Exploring the Inner Workings of Kubernetes: Let`s Dive into its Core Components




Kubernetes is a powerful open-source platform for managing containerized applications. At its core, Kubernetes is made up of several key components that work together to provide a scalable, reliable, and efficient platform for deploying and managing containerized applications.

In this article, we will provide an in-depth overview of the various components that make up Kubernetes, including the master components, node components, add-ons, persistent volumes, and services. We will explore the purpose and functionality of each component, and how they work together to create a robust and scalable container orchestration platform.


A group of worker computers, known as nodes, that run containerized apps make up a Kubernetes cluster. There is at least one worker node in each cluster.

The Pods that make up the application workload are hosted on the worker node(s). The cluster's worker nodes and Pods are controlled by the control plane. To provide fault tolerance and high availability, the control plane typically runs across many computers in production scenarios, and a cluster typically contains numerous nodes.

The different parts you need to have for a complete and functional Kubernetes cluster are described in this article.




Here's a brief overview of the core components of Kubernetes:

  1. Master Components: These are the components that control the Kubernetes cluster. They include the API server, etcd, the scheduler, and the controller manager.

  2. Node Components: These are the components that run on each node in the cluster. They include kubelet, kube-proxy, and container runtime.

  3. Add-Ons: These are optional components that can be added to Kubernetes to provide additional functionality. Examples of add-ons include the dashboard, DNS service, and load balancer.

  4. Persistent Volumes: This component allows you to store data in a way that is independent of the container and the node it's running on.

  5. Services: This component provides a stable IP address and DNS name for a set of pods, allowing them to be accessed by other pods or external clients.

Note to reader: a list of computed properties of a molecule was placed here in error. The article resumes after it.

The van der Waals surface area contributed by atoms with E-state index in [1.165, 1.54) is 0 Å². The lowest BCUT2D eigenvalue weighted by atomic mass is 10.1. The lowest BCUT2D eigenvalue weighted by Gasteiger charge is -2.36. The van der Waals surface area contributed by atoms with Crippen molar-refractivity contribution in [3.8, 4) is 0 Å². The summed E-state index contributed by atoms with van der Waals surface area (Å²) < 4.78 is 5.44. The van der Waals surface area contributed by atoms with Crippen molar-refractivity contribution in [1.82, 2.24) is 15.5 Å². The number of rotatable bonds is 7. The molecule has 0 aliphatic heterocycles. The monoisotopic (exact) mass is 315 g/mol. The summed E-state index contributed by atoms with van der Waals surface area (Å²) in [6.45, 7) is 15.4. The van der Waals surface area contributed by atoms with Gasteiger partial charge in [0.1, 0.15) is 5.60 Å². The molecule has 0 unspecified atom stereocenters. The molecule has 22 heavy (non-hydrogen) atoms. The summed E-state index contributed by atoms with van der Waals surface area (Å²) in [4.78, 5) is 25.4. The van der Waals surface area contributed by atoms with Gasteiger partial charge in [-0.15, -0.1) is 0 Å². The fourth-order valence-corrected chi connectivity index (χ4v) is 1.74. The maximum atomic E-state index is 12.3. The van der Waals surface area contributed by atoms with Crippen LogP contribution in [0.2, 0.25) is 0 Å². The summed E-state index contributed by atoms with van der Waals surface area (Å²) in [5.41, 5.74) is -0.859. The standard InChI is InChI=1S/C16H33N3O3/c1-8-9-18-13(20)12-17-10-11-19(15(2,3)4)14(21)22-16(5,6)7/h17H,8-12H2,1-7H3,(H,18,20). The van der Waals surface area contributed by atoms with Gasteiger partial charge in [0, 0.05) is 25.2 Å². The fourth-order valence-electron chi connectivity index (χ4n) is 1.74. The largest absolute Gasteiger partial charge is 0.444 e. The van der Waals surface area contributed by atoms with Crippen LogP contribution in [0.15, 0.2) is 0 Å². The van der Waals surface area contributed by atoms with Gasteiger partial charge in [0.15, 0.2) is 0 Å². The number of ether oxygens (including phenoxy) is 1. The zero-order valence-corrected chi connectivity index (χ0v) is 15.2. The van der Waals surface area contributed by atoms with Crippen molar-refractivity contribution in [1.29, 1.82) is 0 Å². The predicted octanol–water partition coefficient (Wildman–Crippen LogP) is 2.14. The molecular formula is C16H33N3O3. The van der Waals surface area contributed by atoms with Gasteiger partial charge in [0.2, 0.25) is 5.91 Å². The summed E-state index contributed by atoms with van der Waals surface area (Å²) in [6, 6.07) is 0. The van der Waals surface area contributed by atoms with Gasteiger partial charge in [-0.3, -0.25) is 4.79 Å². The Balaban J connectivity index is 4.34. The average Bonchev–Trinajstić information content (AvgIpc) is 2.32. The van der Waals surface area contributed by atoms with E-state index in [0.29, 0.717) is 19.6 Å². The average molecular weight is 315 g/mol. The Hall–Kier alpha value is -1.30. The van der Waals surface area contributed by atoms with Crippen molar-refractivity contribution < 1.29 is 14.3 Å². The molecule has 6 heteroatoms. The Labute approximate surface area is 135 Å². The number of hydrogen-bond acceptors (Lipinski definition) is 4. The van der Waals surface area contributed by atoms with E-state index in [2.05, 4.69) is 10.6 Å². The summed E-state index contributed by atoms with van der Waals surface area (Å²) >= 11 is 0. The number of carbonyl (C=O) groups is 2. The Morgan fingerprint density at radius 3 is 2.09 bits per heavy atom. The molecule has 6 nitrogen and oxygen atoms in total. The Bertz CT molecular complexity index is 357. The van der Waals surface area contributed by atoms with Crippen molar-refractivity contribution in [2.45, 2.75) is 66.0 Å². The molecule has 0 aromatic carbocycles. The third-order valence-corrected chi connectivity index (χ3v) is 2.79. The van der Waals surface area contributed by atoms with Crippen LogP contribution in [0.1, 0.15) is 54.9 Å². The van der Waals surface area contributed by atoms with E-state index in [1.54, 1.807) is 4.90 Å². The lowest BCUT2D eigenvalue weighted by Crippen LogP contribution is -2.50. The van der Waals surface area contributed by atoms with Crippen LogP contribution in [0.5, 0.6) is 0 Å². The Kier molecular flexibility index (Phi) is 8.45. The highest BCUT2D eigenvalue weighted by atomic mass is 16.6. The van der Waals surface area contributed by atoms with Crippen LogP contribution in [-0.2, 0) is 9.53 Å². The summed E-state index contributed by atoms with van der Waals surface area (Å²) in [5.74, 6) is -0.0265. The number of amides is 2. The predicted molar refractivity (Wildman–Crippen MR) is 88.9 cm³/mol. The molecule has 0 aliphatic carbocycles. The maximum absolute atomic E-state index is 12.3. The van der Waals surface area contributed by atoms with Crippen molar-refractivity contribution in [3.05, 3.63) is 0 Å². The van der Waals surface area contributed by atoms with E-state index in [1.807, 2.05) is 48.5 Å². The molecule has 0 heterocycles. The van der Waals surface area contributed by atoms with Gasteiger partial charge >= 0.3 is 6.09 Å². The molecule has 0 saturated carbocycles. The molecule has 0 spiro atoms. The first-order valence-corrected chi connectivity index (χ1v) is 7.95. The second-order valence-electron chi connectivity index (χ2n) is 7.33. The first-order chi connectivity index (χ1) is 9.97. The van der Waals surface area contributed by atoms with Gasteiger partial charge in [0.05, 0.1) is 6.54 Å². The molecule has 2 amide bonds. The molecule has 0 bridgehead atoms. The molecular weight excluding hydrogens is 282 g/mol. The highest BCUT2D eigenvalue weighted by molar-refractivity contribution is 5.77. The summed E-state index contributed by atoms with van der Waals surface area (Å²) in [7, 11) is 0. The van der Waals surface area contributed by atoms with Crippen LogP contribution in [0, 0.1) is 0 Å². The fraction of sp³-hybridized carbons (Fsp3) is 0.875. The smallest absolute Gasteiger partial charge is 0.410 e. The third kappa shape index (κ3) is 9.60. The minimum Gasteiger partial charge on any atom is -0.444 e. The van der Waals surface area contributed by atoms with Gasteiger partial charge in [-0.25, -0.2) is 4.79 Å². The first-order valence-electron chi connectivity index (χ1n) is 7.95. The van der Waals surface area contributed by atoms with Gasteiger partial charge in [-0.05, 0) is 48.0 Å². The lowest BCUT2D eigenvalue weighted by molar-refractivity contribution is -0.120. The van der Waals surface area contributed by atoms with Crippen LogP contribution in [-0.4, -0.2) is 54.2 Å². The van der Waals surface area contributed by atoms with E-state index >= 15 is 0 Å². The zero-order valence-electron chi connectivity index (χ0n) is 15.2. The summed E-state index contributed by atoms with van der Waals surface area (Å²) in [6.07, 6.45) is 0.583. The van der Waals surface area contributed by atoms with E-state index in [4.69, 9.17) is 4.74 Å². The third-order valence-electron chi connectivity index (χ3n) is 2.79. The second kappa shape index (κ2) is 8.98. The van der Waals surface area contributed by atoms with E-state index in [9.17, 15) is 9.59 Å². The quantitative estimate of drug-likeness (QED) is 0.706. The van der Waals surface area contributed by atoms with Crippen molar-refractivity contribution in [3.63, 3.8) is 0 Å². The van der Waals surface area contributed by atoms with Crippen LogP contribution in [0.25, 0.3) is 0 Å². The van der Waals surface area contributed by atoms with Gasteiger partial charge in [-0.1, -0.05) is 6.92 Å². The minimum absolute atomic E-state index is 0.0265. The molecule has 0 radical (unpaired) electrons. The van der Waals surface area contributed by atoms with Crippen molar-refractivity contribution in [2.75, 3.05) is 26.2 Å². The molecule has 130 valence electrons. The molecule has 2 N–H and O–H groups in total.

Overall, Kubernetes components work together to provide a powerful platform for managing containerized applications and scaling them efficiently.

The components of a Kubernetes cluster


Control Plane Components


The components of the control plane take general cluster choices (such as scheduling), as well as notice and react to cluster events (such as creating a new pod when a deployment's replicas field is not satisfied).

Each machine in the cluster can be used to run control plane components. To keep things simple, setup scripts do not run user containers on this machine and instead start all the control plane components on the same machine. For a sample control plane architecture that runs across multiple machines, see Building Highly Available clusters with Kubeadm.




The Kubernetes API is made available by the API server, which is a part of the Kubernetes control plane. The Kubernetes control plane's front end is the API server.

Kube-apiserver is the primary example of a Kubernetes API server. The kube-apiserver is made to scale horizontally, or by adding more instances. It can run in several instances, with traffic distribution across them.




All cluster data is stored in a reliable and highly accessible key value store that is used by Kubernetes.

Assuming etcd is the backing store for your Kubernetes cluster, make sure you have a backup strategy in place for those data.

The official documentation contains in-depth information about etcd.




Component of the control plane that searches for freshly formed Pods that have not yet been given a node and chooses one for them to run on.

Individual and group resource needs, hardware/software/policy restrictions, affinity and anti-affinity standards, data locality, inter-workload interference, and deadlines are all taken into consideration while making scheduling decisions.




component of the control plane that controls controller operations.

Although technically each controller should operate as a separate process, they are all compiled into a single binary and run in a single process to decrease complexity.